Amyotrophic Lateral Sclerosis
(Redirected from Amyotrophic lateral sclerosis)
Amyotrophic lateral sclerosis (ALS) is a systemic neurodegenerative disease, which affects all motor neurons of a body. Motor neurons in a spinal cord are called "lower" and these in a brain are called "upper" . ALS destroys both of them and patients gradually lose their ability to do voluntary movements. ALS is also called Charcot´s disease or Lou Gehrig's disease.
ALS is one of the most common motor neuron disease, because its incidence is 5 per 100,000 people. Typical age of the onset is between 40 and 60 years and men are affected twice as likely. ALS is a fatal disease and people usually die within 3 or 4 years.
Etiology[edit | edit source]
There are few opinions why ALS occurs, but he fact is that the reason of motor disabilities is motor neurons death. Why are they going under the apoptosis? We are still not sure. In affected motor neurons we can find the increased level of ubiquitin and edema of a neuron body. In patients with ALS were found ubiquitin antibodies, which can probably attack the cells. Autoimmunity is higly important in ALS syndromes, which are connected with some neoplasms.
Another theory suppose an influence of excitatory aminoacids - especially glutamate - and their higher extracellular concentration, which also kill motor neurons.
From 5 to 10 percent of ALS are genetic-based (familiar form). In 1993 the mutation of gene, which coded superoxiddismutase 1 (SOD1), was discovered in these people. This enzyme is one of the most powerful antioxidant in our body and protect our cells from oxygen radicals.
Symptoms[edit | edit source]
ALS starts very inconspicuously on small muscles of the hand (musculi interossei). The first affected muscle is usually m. adductor pollicis. At the beginning we can see fasciculations, atrophies, hyperreflexia (mainly masseter reflex) and irritative phenomena, which are the typical signs of periferal motoric lesion (although ALS is a combined disability of central and periferal motor neurons). Typical is muscle weakness.
One of the most important symptom is located on a tongue and can help us to diagnose ALS. As a reaction on damage of bulbar region the fasciculations and atrophy of the tongue occur at the beginning. In later stage patients are not able to stick the tongue out! This fact has to warn us that they suffer from ALS. Thanks to bulbar region atrophy the patients have also problems with swallowing, speech (dysarthria). Swallowing problems leads to kachexia, so we have to use nasogastric tube or PEG (percutaneous endoscopic gastrostomy) to feed them.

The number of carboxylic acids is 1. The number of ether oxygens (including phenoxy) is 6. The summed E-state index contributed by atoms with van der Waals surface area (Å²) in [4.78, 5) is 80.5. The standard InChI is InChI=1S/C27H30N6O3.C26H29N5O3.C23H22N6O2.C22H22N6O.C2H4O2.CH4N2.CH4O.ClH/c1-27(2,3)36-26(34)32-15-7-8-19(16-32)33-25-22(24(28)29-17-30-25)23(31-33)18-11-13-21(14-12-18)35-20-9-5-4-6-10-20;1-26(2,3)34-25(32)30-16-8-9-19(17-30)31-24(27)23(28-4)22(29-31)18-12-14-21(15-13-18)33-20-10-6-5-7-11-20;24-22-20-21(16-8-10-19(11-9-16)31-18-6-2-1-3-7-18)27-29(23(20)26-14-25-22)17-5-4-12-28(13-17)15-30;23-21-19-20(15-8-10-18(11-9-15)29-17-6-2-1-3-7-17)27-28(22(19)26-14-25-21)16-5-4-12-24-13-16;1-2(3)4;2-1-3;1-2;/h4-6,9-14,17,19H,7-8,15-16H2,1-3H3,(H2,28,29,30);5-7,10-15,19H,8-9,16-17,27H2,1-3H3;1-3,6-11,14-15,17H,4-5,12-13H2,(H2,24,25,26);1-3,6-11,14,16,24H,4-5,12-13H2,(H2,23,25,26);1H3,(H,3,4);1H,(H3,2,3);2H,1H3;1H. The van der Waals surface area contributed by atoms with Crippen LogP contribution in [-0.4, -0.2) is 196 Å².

As the disease progresses people lose their ability to move their arms, legs or body and can communicate just by their eye movements. Unfortunatelly their mental health remains normal and they appreciate everything. Depressive feeling are normal for them, so their family support can be usefull.
Diagphragma is also just a muscle, which is controlled by motor neurons. When the progression of ALS affects it, people die because of breath insufficiency.
Remember that the patients have to have both of the motor neurons symptoms - central (spasticity, irritative phenomena, hyperreflexia) and also periferal (atrophy, fasciculations, muscle weakness). ALS is a combined disability!
Diagnosis[edit | edit source]
There is no specific test, which can assure us about ALS, so we have to based our diagnosis on specific symptoms. Electromyography (EMG) can be used to differential diagnosis - ALS is connected with high-voltage potentials of motor units. MRI in patients with ALS is normal, but we can exclude different origin of the symptoms, which can be for example some tumors or cervical myelopathy.
However, the conventional neurological examination can help us the most!
Therapy[edit | edit source]
There is no specific therapy of ALS, so people die on within 3-4 years after its onset. However, we can help them with the symptoms. PEG and tube for nutrition or rehabilitation can relieve their situation. There is also one medication, which reduces the production of oxygen radicals, called riluzol.
Links[edit | edit source]
Related articles[edit | edit source]
- Motor Neurons
- Link Title
- Motoric Lesions
- Irritative Phenomena
- Neurological Tumors
- Cervical Myelopathy
- Oxygen Radicals
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Bibliography[edit | edit source]
- JEDLIČKA, KELLER,, et al. Speciální neurologie. 1st edition. 2005. ISBN 80-7262-3142-5.